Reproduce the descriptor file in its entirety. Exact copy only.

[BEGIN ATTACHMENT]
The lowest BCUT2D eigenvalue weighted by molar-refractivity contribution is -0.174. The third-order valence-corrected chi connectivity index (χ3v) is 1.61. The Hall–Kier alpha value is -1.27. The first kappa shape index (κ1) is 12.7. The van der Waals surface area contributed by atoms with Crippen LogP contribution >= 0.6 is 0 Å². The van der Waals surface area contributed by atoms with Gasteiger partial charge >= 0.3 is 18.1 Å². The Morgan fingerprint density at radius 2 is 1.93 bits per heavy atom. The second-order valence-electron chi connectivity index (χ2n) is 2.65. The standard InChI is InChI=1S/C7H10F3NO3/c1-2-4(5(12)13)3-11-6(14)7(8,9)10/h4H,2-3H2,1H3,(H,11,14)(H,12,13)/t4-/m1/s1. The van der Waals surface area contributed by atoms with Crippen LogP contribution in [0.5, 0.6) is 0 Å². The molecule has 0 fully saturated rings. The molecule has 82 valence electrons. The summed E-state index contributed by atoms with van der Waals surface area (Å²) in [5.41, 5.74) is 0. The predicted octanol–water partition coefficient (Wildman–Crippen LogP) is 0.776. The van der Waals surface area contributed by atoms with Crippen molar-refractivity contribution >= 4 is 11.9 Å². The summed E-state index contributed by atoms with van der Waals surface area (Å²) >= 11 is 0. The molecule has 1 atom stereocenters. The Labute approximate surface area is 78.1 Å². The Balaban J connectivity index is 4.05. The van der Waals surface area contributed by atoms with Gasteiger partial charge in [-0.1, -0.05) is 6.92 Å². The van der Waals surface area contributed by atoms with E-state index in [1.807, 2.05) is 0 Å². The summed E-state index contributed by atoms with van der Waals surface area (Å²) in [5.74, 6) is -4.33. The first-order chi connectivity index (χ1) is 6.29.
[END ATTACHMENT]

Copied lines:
The lowest BCUT2D eigenvalue weighted by molar-refractivity contribution is -0.174. The third-order valence-corrected chi connectivity index (χ3v) is 1.61. The Hall–Kier alpha value is -1.27. The first kappa shape index (κ1) is 12.7. The van der Waals surface area contributed by atoms with Crippen LogP contribution >= 0.6 is 0 Å². The van der Waals surface area contributed by atoms with Gasteiger partial charge >= 0.3 is 18.1 Å². The Morgan fingerprint density at radius 2 is 1.93 bits per heavy atom. The second-order valence-electron chi connectivity index (χ2n) is 2.65. The standard InChI is InChI=1S/C7H10F3NO3/c1-2-4(5(12)13)3-11-6(14)7(8,9)10/h4H,2-3H2,1H3,(H,11,14)(H,12,13)/t4-/m1/s1. The van der Waals surface area contributed by atoms with Crippen LogP contribution in [0.5, 0.6) is 0 Å². The molecule has 0 fully saturated rings. The molecule has 82 valence electrons. The summed E-state index contributed by atoms with van der Waals surface area (Å²) in [5.41, 5.74) is 0. The predicted octanol–water partition coefficient (Wildman–Crippen LogP) is 0.776. The van der Waals surface area contributed by atoms with Crippen molar-refractivity contribution >= 4 is 11.9 Å². The summed E-state index contributed by atoms with van der Waals surface area (Å²) >= 11 is 0. The molecule has 1 atom stereocenters. The Labute approximate surface area is 78.1 Å². The Balaban J connectivity index is 4.05. The van der Waals surface area contributed by atoms with Gasteiger partial charge in [-0.1, -0.05) is 6.92 Å². The van der Waals surface area contributed by atoms with E-state index in [1.807, 2.05) is 0 Å². The summed E-state index contributed by atoms with van der Waals surface area (Å²) in [5.74, 6) is -4.33. The first-order chi connectivity index (χ1) is 6.29.